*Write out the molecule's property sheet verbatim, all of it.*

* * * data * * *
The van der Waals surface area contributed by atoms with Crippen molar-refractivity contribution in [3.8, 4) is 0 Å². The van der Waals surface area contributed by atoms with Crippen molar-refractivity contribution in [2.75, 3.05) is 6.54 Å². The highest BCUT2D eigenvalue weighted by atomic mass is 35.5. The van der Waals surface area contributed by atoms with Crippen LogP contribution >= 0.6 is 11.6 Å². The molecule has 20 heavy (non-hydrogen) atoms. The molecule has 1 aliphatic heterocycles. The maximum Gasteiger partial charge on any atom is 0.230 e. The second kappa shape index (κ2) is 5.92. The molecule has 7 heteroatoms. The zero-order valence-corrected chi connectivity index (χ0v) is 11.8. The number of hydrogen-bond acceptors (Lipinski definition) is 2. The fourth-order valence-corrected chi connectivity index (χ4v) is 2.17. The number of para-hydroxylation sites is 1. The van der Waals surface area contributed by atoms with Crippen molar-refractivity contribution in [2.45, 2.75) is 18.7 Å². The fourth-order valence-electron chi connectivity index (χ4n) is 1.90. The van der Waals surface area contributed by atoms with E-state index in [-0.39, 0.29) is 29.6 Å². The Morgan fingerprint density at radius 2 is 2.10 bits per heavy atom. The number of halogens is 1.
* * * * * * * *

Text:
The van der Waals surface area contributed by atoms with Crippen molar-refractivity contribution in [3.8, 4) is 0 Å². The van der Waals surface area contributed by atoms with Crippen molar-refractivity contribution in [2.75, 3.05) is 6.54 Å². The highest BCUT2D eigenvalue weighted by atomic mass is 35.5. The van der Waals surface area contributed by atoms with Crippen LogP contribution >= 0.6 is 11.6 Å². The molecule has 20 heavy (non-hydrogen) atoms. The molecule has 1 aliphatic heterocycles. The maximum Gasteiger partial charge on any atom is 0.230 e. The second kappa shape index (κ2) is 5.92. The molecule has 7 heteroatoms. The zero-order valence-corrected chi connectivity index (χ0v) is 11.8. The number of hydrogen-bond acceptors (Lipinski definition) is 2. The fourth-order valence-corrected chi connectivity index (χ4v) is 2.17. The number of para-hydroxylation sites is 1. The van der Waals surface area contributed by atoms with Crippen molar-refractivity contribution in [2.45, 2.75) is 18.7 Å². The fourth-order valence-electron chi connectivity index (χ4n) is 1.90. The van der Waals surface area contributed by atoms with E-state index in [-0.39, 0.29) is 29.6 Å². The Morgan fingerprint density at radius 2 is 2.10 bits per heavy atom. The number of halogens is 1.